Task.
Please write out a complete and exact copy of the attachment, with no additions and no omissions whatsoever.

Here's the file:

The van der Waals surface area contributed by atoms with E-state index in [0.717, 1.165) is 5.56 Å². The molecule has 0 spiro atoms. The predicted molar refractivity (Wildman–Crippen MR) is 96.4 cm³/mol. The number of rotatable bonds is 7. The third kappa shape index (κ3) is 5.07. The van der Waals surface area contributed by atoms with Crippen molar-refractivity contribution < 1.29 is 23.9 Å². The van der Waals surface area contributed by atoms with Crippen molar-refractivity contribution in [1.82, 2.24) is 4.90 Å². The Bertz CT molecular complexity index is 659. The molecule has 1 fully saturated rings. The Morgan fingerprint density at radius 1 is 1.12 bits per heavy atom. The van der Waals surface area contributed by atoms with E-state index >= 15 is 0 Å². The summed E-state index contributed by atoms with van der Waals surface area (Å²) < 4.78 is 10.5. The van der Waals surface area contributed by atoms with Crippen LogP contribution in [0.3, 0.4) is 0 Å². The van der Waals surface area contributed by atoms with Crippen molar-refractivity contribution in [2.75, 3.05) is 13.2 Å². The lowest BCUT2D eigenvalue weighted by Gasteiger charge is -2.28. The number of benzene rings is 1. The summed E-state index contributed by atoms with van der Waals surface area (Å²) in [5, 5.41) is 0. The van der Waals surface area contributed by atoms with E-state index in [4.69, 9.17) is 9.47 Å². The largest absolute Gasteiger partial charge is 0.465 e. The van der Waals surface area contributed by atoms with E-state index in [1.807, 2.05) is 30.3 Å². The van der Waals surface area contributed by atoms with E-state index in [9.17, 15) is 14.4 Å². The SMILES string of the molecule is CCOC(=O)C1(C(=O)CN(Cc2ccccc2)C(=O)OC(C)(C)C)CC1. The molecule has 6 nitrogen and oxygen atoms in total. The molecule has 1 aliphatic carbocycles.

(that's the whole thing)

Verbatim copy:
The van der Waals surface area contributed by atoms with E-state index in [0.717, 1.165) is 5.56 Å². The molecule has 0 spiro atoms. The predicted molar refractivity (Wildman–Crippen MR) is 96.4 cm³/mol. The number of rotatable bonds is 7. The third kappa shape index (κ3) is 5.07. The van der Waals surface area contributed by atoms with Crippen molar-refractivity contribution < 1.29 is 23.9 Å². The van der Waals surface area contributed by atoms with Crippen molar-refractivity contribution in [1.82, 2.24) is 4.90 Å². The Bertz CT molecular complexity index is 659. The molecule has 1 fully saturated rings. The Morgan fingerprint density at radius 1 is 1.12 bits per heavy atom. The van der Waals surface area contributed by atoms with E-state index >= 15 is 0 Å². The summed E-state index contributed by atoms with van der Waals surface area (Å²) < 4.78 is 10.5. The van der Waals surface area contributed by atoms with Crippen LogP contribution in [0.3, 0.4) is 0 Å². The van der Waals surface area contributed by atoms with Crippen molar-refractivity contribution in [2.75, 3.05) is 13.2 Å². The lowest BCUT2D eigenvalue weighted by Gasteiger charge is -2.28. The number of benzene rings is 1. The summed E-state index contributed by atoms with van der Waals surface area (Å²) in [5, 5.41) is 0. The van der Waals surface area contributed by atoms with E-state index in [4.69, 9.17) is 9.47 Å². The largest absolute Gasteiger partial charge is 0.465 e. The van der Waals surface area contributed by atoms with E-state index in [1.807, 2.05) is 30.3 Å². The van der Waals surface area contributed by atoms with E-state index in [9.17, 15) is 14.4 Å². The SMILES string of the molecule is CCOC(=O)C1(C(=O)CN(Cc2ccccc2)C(=O)OC(C)(C)C)CC1. The molecule has 6 nitrogen and oxygen atoms in total. The molecule has 1 aliphatic carbocycles.